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Pacifism As Pathology: Reflections On The Role Of Armed Struggle In North America Paperback – January 1, 1998
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Top Customer Reviews
Though I can connect with the social struggle movement on this university campus, it is deeply polarizing. Such polarization; I felt, was the reasons why on a number occasions they were unsuccessful in reaching out to others, and at the same time, form a coherent bases of action and influence on this campus i.e., they're not taking very seriously.Read more ›
Start's with the stating the Pacifist ideal, and knocks it down for not being able to realized said ideal. It would be easy to accuse Churchill of knocking down strawmen, except that many dogmatic pacifists *are* that pie in the sky, refusing to do *anything* remotely confrontational.
After having dismissed the classic examples of success by pointing out how they did not live up to the ideal, he proceeds to assert the right to self-defense, which all but the most dogamtic would accept, and then by with a logicaly jump, concludes with a thumping assertion of "armed struggle" (i.e. the Jacobin-Blaquist conspiritorial model of a "revolutionary vanguard").
It's easy to poke holes in a position, particularly one so given to absolutist, sweeping pronouncements as pacifism; it's harder to ask what really works. Non-violent direct action is a means to change the potential of which has yet to be fully realized. *YES* it is not applicable in any and all situations. *YES* people have a legal and moral right to self-defense. *YES* non-violent campaigns are rarely, if ever *perfectly* non-violent. None of this takes away from the efficacy of non-violence in many if not most situations.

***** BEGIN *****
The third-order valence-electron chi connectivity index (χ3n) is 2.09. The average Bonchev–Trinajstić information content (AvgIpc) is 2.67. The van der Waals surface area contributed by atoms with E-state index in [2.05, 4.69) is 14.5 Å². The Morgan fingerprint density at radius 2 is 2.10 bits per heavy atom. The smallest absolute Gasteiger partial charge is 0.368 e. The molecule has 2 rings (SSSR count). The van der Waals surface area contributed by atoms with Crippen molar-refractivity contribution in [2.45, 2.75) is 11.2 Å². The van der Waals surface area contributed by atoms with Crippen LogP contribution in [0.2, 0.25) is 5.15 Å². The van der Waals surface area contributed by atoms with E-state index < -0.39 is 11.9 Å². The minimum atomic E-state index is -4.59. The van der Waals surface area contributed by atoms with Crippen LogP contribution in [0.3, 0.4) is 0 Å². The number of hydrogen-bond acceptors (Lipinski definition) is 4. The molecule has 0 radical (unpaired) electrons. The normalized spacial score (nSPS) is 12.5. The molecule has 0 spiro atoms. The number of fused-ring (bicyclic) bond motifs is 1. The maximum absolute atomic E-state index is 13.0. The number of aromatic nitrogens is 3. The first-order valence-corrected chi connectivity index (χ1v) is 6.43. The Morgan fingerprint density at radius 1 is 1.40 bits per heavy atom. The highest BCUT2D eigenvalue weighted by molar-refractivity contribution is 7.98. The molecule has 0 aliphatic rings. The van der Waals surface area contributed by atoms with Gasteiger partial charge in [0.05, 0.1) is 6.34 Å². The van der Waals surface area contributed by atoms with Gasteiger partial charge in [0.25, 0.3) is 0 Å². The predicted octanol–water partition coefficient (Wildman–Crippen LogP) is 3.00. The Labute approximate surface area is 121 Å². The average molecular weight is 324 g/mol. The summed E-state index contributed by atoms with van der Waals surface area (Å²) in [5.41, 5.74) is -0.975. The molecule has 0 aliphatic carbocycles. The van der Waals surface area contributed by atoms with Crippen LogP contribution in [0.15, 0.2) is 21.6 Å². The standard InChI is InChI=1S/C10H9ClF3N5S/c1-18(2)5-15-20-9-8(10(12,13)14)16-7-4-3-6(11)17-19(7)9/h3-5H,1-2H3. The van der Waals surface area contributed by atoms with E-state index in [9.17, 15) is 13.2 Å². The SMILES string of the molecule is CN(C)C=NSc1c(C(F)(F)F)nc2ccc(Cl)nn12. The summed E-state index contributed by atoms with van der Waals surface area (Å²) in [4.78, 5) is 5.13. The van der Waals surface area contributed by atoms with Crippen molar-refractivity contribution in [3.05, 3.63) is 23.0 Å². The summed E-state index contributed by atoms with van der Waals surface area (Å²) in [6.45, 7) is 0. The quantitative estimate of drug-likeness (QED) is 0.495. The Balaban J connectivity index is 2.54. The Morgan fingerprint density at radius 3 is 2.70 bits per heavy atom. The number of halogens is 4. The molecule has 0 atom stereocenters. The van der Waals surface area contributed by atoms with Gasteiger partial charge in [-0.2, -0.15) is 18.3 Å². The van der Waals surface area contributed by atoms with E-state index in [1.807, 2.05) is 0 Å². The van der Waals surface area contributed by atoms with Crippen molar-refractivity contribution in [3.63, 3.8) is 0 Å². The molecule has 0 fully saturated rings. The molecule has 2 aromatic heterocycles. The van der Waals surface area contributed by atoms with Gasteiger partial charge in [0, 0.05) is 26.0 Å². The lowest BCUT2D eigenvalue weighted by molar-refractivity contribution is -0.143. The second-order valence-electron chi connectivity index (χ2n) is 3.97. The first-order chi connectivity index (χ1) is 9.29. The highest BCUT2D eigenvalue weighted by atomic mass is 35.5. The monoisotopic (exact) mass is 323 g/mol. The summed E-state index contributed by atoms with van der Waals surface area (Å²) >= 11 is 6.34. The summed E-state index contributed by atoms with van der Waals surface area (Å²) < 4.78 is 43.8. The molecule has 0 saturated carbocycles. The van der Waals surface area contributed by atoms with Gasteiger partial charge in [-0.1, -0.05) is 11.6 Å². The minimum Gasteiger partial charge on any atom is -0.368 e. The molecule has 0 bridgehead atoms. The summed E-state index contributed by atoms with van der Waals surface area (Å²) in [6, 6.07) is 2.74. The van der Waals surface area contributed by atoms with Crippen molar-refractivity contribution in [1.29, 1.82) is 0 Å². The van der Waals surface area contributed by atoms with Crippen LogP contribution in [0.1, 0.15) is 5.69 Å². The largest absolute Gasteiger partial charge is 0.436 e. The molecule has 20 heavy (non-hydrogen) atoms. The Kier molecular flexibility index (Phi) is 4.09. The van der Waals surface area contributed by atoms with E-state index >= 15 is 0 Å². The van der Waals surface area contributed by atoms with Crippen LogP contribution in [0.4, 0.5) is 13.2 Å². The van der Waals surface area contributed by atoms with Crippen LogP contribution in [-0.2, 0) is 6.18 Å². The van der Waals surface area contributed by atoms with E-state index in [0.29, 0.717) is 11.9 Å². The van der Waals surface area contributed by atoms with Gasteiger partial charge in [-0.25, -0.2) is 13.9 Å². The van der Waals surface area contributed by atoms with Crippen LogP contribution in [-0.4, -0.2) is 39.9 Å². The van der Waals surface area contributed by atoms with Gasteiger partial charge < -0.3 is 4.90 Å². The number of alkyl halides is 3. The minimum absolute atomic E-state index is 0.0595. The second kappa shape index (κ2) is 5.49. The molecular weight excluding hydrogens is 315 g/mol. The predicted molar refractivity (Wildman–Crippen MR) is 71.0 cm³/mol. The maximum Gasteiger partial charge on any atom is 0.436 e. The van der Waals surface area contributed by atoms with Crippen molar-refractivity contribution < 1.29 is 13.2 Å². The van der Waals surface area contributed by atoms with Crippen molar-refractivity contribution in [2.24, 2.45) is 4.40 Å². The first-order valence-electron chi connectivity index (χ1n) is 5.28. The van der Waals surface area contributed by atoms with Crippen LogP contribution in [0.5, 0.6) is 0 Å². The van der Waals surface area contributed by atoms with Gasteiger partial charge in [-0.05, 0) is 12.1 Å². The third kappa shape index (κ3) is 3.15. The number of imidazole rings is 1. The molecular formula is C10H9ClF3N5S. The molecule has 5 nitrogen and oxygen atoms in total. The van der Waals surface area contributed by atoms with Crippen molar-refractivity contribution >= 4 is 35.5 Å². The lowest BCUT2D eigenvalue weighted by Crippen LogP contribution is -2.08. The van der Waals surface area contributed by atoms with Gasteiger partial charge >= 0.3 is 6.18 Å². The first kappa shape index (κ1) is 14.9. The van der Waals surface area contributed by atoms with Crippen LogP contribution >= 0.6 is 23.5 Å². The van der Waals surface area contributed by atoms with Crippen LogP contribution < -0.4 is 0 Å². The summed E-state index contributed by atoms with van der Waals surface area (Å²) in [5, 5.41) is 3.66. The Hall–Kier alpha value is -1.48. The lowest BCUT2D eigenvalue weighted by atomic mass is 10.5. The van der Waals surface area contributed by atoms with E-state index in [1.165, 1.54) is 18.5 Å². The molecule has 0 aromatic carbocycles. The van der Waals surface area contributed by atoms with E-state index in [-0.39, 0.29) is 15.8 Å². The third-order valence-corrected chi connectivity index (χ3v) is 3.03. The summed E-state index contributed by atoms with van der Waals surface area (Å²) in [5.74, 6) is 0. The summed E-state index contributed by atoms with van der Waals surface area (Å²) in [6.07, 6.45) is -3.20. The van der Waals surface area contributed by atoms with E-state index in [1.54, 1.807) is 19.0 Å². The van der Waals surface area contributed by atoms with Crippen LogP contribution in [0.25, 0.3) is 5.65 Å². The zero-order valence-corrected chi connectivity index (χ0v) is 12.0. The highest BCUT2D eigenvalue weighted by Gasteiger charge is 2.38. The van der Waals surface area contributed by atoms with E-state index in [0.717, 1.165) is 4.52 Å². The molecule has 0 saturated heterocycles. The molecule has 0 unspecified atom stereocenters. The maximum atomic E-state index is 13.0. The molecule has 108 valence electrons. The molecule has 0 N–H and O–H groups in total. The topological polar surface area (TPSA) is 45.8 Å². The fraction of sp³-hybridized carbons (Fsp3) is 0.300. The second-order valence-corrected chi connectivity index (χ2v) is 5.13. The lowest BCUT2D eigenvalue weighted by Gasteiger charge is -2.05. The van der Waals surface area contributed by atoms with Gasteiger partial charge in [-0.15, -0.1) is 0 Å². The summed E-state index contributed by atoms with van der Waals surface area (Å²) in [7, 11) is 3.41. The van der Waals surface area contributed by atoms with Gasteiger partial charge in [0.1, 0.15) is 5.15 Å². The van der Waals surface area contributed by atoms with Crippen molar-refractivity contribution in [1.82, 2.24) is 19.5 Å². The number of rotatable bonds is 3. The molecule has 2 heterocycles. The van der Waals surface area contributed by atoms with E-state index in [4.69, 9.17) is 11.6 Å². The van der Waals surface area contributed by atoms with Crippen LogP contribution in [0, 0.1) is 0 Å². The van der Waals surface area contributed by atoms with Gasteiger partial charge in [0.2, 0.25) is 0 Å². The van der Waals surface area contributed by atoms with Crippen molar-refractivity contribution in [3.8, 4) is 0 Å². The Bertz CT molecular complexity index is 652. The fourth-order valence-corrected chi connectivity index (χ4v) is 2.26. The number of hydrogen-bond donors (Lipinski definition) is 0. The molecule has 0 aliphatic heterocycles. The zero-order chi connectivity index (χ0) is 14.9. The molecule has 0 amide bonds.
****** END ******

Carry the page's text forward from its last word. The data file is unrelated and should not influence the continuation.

The irony is that Churchill's book doesn't mention the most interesting characters and events that severely qualify "non-violent successes" He doesn't mention Robert Williams (NEGROES WITH GUNS) tactical excercise of his 2nd Amendment rights against the KKK in the late 1950's. He doesn't mention Subhas Chandra Bose, Gandhi's most trenchant critic. No real thorough examination of the strengths and limitations of non-violence as a strategy and tactic, just hoary sloganeering of "new left" (turned old) cliches from AIM and the Black Panthers.Read more ›
Most Recent Customer Reviews
Thank god someone said it!! Pacifism is an ideology that is killing us here in America. It is the new black plague. Read morePublished 19 months ago by Jennifer B Bilek
This was a great, incredibly important book that highlights the failures of activism and resistance in North America. Read morePublished on April 29, 2012 by Kissy Kissems!
The history in some books overly outs killer instincts in serious realities ever alluding lightly.
From the first sentence, this book is too pushy with its message of assault;... Read more
Churchill is about as "Native-American" as his name. He, like Geraldo Rivera, has made a very successful career by pretending to be what he is not. Read morePublished on November 21, 2009 by Reader in Palo Alto
Because I so respect the basic thrust of Derrick Jensen's writing (and he is such a vocal opponent of pacifism and I myself a pacifist) I had to go out and get this book. Read morePublished on January 12, 2009 by Christopher W. Greene
I loved this book. I think it teaches the reality of our current situation. The "progressive left" in North America are practicing "comfort zone politics". Read morePublished on July 23, 2005 by Nicholas Smith
In this book Churchill lays out his case against white progressives, who he feels are oblivious to the ineffectiveness of their efforts. Read morePublished on April 15, 2005 by Michael Smith
This little book has changed the way I think about nonviolence as a be all end all strategy for social change. Read morePublished on December 26, 2003 by Huby7